Dec. 6 2010 05:26 PM

It is exciting and fun to create a new product! Along with the potential for increasing your bottom line, you get to name it. Imagine the fun back in the early 60s when those really smart "geeks" (and I use that term as a compliment) started working on the Internet. First implementation of the Net was in 1960 followed by the "@" symbol in addresses in 1971. Downloading of files through FTP and multiple-chat sessions started in 1973 followed by a key driver - email and commercial use of the Internet in 1994. Believing in the new industry and the expected benefits helped it to become the success it is today. However, you've got to believe. "Faith is taking the first step even when you don't see the whole staircase." Martin Luther King, Jr.

What about those early computer technology code names? Here are a few of my favorites: Batphone, Beagle, Bride of Buster, Buzz, Captain Rayno, Cheeze Whiz, Darth Vader, Falcon, Guinness, Houdini, Klingon, Leeloo, Ninevah, Obi Wan, Pooh, and, well you get the idea. It's all over the place. It seems to me that "techie" names today all have a lower case letter "e" or two words scrunched together with two capital letters. Not only are the names unique, creators are taking liberty with fonts. But why not? Haven't you heard of the eRevolution and eCommerce?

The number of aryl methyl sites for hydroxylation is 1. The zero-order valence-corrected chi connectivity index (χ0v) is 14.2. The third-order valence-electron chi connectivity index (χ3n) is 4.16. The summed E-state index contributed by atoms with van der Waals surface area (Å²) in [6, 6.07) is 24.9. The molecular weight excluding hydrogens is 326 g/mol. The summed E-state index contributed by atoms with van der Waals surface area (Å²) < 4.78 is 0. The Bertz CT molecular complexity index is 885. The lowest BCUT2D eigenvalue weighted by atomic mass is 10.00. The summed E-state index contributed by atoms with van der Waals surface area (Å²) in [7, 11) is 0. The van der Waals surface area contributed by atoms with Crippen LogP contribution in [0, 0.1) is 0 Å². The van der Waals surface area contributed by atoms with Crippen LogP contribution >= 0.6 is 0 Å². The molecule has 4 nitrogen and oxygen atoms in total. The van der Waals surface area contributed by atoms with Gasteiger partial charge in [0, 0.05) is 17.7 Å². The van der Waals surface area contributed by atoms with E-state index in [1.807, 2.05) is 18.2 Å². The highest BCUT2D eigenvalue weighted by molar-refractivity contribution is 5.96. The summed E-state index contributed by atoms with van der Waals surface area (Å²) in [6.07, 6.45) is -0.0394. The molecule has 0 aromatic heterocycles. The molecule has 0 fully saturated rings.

Thomas Edison said, "There are no rules here. We're trying to accomplish something." The United States Postal Service is exploring innovation with key constituent groups in an attempt to accomplish something too. They are evaluating ideas from CEOs, Mailers Technical Advisory Committee, Postal Customer Councils, and from stakeholders who attended the October 13th Innovation Symposium. They are going to compile and identify ideas with the potential for long-term value to customers and to their bottom line.

It will be great when the USPS can implement ideas that will do both. With an organization that reaches across the US affecting so many lives, some ideas will not be embraced with open arms from everyone. People generally resist change. However, with innovation - especially in our increasingly technology-driven world - will be change. "The only way to make sense of change is to plunge into it, move with it, and join the dance." Alan Watts

What about that new product dance? What should the brand names be? How about these?
· Email distribution through the USPS. Provide internet "@" address and access (for a charge) for every delivery point: Brand Name: USPS MailEAddress
· Post Office lobbies to house a national coffee retailer. Relax, enjoy your coffee, and catch up on your MailE. Locations branded as MailEJava
· Online bill payment management by the USPS. Brand Name: USPS ePayIt

It will be exciting and fun to see the new products that the USPS will introduce. I'm sure they will be much better than what I came up with, but I'd sure welcome visiting a MailEJava conveniently located in towns closest to where I live and work!
Wanda Senne is the National Director of Postal Development for World Marketing. Contact her at or 770-431-2591.